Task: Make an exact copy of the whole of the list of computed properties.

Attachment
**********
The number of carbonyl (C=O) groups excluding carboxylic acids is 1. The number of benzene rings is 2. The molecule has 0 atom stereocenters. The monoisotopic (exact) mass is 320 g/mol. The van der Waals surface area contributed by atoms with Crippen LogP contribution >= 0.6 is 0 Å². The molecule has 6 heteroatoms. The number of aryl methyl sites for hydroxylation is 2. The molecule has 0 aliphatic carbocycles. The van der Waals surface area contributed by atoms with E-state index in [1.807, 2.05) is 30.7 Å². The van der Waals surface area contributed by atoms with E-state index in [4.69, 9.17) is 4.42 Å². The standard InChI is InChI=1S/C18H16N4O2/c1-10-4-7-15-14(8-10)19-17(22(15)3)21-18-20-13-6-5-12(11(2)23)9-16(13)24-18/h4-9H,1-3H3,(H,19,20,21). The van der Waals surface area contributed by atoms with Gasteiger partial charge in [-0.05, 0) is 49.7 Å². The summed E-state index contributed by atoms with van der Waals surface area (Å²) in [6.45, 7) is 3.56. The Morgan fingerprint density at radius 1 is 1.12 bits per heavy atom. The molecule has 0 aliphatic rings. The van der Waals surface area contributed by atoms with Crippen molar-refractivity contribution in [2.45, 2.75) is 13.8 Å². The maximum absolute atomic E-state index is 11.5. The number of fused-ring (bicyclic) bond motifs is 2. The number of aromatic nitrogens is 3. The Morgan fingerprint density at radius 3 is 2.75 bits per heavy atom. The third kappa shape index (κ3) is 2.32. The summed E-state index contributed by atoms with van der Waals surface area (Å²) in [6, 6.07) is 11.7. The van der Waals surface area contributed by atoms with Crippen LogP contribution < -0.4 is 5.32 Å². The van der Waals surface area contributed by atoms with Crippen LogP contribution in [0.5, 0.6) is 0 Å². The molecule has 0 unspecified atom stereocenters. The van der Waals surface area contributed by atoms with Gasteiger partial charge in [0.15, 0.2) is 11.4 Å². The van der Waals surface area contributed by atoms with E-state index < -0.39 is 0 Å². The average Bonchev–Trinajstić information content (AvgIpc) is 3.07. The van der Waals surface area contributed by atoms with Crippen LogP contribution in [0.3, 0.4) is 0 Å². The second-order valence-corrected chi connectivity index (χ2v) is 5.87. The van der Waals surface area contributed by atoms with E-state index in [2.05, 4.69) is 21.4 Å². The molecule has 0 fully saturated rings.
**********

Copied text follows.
The number of carbonyl (C=O) groups excluding carboxylic acids is 1. The number of benzene rings is 2. The molecule has 0 atom stereocenters. The monoisotopic (exact) mass is 320 g/mol. The van der Waals surface area contributed by atoms with Crippen LogP contribution >= 0.6 is 0 Å². The molecule has 6 heteroatoms. The number of aryl methyl sites for hydroxylation is 2. The molecule has 0 aliphatic carbocycles. The van der Waals surface area contributed by atoms with E-state index in [1.807, 2.05) is 30.7 Å². The van der Waals surface area contributed by atoms with E-state index in [4.69, 9.17) is 4.42 Å². The standard InChI is InChI=1S/C18H16N4O2/c1-10-4-7-15-14(8-10)19-17(22(15)3)21-18-20-13-6-5-12(11(2)23)9-16(13)24-18/h4-9H,1-3H3,(H,19,20,21). The van der Waals surface area contributed by atoms with Gasteiger partial charge in [-0.05, 0) is 49.7 Å². The summed E-state index contributed by atoms with van der Waals surface area (Å²) in [6.45, 7) is 3.56. The Morgan fingerprint density at radius 1 is 1.12 bits per heavy atom. The molecule has 0 aliphatic rings. The van der Waals surface area contributed by atoms with Crippen molar-refractivity contribution in [2.45, 2.75) is 13.8 Å². The maximum absolute atomic E-state index is 11.5. The number of fused-ring (bicyclic) bond motifs is 2. The number of aromatic nitrogens is 3. The Morgan fingerprint density at radius 3 is 2.75 bits per heavy atom. The third kappa shape index (κ3) is 2.32. The summed E-state index contributed by atoms with van der Waals surface area (Å²) in [6, 6.07) is 11.7. The van der Waals surface area contributed by atoms with Crippen LogP contribution < -0.4 is 5.32 Å². The van der Waals surface area contributed by atoms with Crippen LogP contribution in [0.5, 0.6) is 0 Å². The molecule has 0 unspecified atom stereocenters. The van der Waals surface area contributed by atoms with Gasteiger partial charge in [0.15, 0.2) is 11.4 Å². The van der Waals surface area contributed by atoms with E-state index < -0.39 is 0 Å². The average Bonchev–Trinajstić information content (AvgIpc) is 3.07. The van der Waals surface area contributed by atoms with Crippen LogP contribution in [0.3, 0.4) is 0 Å². The second-order valence-corrected chi connectivity index (χ2v) is 5.87. The van der Waals surface area contributed by atoms with E-state index in [2.05, 4.69) is 21.4 Å². The molecule has 0 fully saturated rings.